It’s not hard to find foods with unhealthy amounts of salt. Although salt and sodium are used interchangeably, they are different. Salt (sodium chloride) contains approximately 40% sodium. Frozen foods, fast food and processed food are some of the worst offenders. Most packaged or processed foods are high in sodium. Too much sodium on a regular basis can be extremely hazardous to your health. It can lead to various health problems including stroke, heart failure, cancer and kidney disease.

According to the American Heart Association (AMA), the Americans eat an unhealthy amount of sodium. The AMA recommends that on average, a person should ingest 1,500mg of sodium per day. Their research shows that the average person consumes nearly twice that amount (3,400mg).

There are also many products that you may not realize are high in sodium, including the following foods:

  • Salad Dressing
  • Pickled Foods
  • Smoked Foods
  • Catsup
  • Food with MSG
  • Processed Cheese (American Cheese)
  • Canned Beans
  • Canned Tomatoes

Salt Substitutes

Many people have found ways to add flavor without using salt. There are substitutes for salt, such as potassium. Potassium tastes like salt yet it won’t raise your blood pressure. It is usually safe to eat salt substitutes as long as there are no health issues that prevent you doing so. Sometimes medications or certain diseases like kidney disease can cause a negative reaction to potassium.

The American Heart Association

The American Heart association has long championed low sodium diets for better heart health. Since the early 1900s the AMA has made lots of progress educating people on the effects of diet on your heart. But progress is an ongoing battle. It takes effort from many different groups of people including you. The government, doctors, healthcare professionals and private businesses all need to cooperate to promote public health. Here are some key strategies the AMA uses to do their part:

  • Encouraging people to eat whole, fresh foods.
  • Educating the public on how to make smart decisions when it comes to food.
  • Advocating sustainable farming.
  • Making healthy foods more accessible.



It’s important to become mindful of what foods you eat. Part of this is paying attention to things like the labels, portions and using your knowledge to make smart choices. Below are some tips to help you avoid eating too much sodium.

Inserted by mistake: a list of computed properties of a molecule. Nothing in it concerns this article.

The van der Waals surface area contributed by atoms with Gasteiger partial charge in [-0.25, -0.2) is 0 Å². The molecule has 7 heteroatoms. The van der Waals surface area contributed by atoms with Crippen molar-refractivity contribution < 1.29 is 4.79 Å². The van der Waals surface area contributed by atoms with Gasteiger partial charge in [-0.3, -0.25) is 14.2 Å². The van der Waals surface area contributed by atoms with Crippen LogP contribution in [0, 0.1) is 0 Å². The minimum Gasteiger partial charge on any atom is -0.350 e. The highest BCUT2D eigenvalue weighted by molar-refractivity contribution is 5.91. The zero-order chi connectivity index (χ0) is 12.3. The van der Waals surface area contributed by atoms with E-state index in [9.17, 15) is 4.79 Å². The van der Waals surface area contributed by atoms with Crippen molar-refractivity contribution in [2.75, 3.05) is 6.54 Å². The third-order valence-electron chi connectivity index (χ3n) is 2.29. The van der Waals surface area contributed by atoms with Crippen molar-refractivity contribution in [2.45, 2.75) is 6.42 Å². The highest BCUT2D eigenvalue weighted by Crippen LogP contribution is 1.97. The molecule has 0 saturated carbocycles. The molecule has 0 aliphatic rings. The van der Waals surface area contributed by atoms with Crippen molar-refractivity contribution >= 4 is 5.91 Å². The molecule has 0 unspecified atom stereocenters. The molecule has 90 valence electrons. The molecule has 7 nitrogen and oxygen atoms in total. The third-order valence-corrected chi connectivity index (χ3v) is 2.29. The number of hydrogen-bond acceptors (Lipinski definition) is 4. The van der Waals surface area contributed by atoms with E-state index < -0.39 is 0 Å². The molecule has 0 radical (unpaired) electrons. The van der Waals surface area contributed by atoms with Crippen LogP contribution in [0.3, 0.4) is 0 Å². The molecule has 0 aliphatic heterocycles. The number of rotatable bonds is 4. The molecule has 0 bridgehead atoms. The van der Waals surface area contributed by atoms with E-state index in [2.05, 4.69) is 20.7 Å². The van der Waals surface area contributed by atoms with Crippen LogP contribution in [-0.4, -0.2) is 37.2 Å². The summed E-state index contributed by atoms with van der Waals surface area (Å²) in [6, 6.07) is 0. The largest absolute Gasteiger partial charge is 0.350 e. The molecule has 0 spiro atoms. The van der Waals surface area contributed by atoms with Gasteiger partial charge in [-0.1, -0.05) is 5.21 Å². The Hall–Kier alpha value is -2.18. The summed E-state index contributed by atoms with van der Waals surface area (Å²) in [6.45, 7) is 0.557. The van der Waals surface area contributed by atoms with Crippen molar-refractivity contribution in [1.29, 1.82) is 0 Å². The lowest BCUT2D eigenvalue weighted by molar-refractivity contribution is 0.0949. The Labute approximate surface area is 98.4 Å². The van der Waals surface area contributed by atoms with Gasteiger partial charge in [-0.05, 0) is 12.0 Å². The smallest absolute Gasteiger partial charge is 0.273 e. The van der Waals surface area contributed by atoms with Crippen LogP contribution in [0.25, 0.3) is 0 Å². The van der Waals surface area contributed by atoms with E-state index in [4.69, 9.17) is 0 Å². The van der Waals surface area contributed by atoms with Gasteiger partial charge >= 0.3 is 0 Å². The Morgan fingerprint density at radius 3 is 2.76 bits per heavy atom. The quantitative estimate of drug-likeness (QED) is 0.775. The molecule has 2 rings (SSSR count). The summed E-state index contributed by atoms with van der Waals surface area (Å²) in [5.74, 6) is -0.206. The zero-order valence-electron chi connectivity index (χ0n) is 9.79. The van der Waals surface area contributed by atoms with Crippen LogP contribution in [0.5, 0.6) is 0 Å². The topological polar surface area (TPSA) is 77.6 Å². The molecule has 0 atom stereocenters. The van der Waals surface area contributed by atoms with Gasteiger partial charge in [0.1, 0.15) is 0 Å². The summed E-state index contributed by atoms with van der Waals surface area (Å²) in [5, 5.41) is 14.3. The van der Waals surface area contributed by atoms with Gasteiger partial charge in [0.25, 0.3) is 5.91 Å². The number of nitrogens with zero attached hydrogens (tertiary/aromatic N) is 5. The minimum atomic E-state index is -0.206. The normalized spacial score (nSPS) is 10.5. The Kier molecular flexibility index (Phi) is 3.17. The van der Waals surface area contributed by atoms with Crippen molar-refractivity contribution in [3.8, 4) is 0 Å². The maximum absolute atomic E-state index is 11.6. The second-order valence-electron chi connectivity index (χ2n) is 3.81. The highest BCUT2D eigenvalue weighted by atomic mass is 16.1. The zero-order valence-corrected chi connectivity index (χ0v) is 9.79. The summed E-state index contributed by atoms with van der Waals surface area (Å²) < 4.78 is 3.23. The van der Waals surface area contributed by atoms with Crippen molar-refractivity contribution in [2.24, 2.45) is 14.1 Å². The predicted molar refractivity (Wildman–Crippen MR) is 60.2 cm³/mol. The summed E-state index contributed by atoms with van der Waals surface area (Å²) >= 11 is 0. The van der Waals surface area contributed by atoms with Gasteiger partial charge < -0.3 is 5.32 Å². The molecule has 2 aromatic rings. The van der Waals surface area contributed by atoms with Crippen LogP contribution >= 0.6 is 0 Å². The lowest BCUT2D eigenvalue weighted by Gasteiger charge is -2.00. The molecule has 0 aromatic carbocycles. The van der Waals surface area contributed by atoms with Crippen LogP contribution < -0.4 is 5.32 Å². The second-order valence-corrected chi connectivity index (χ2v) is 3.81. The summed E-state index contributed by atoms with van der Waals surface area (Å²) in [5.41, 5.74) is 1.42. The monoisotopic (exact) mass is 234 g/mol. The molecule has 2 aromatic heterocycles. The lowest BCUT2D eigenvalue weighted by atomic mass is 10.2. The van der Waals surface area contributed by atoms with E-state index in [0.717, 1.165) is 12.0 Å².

Eat Fresh Foods – fresh meats have much less sodium than processed or cured meats. The same goes for many canned vegetables. Foods with long shelf lives are often packed with salt.

Read the Labels – become a label sleuth. You may be surprised to find out how much sodium is in some of your favorite foods. There is plenty of useful information to be found on food labels.

Compare Brands – not all brands are created equal. Some brands which produce the same foods may have drastically different amounts of sodium.

Choose Spices Wisely – try to opt for spices or seasonings without extra salt. For instance, try using garlic powder instead of garlic salt.

Do Your Research – before you decide to start eating, do some investigating. Many restaurants will offer nutritional information online. You can also ask staff members.

Be Careful for Sneaky Sources of Salt – reading the label really helps with this one, because it’s easy to forget. Some foods may not taste salty but are high in sodium, such as cottage cheese.

Be Patient – Rome wasn’t built in a day. Many people who make the jump to a low sodium diet need some time to adjust. Initially foods may seem to taste too bland. Our tastes and preferences are mostly learned. After about two months your tastes will acclimate and you may notice that the old foods you used to eat are now taste too salty.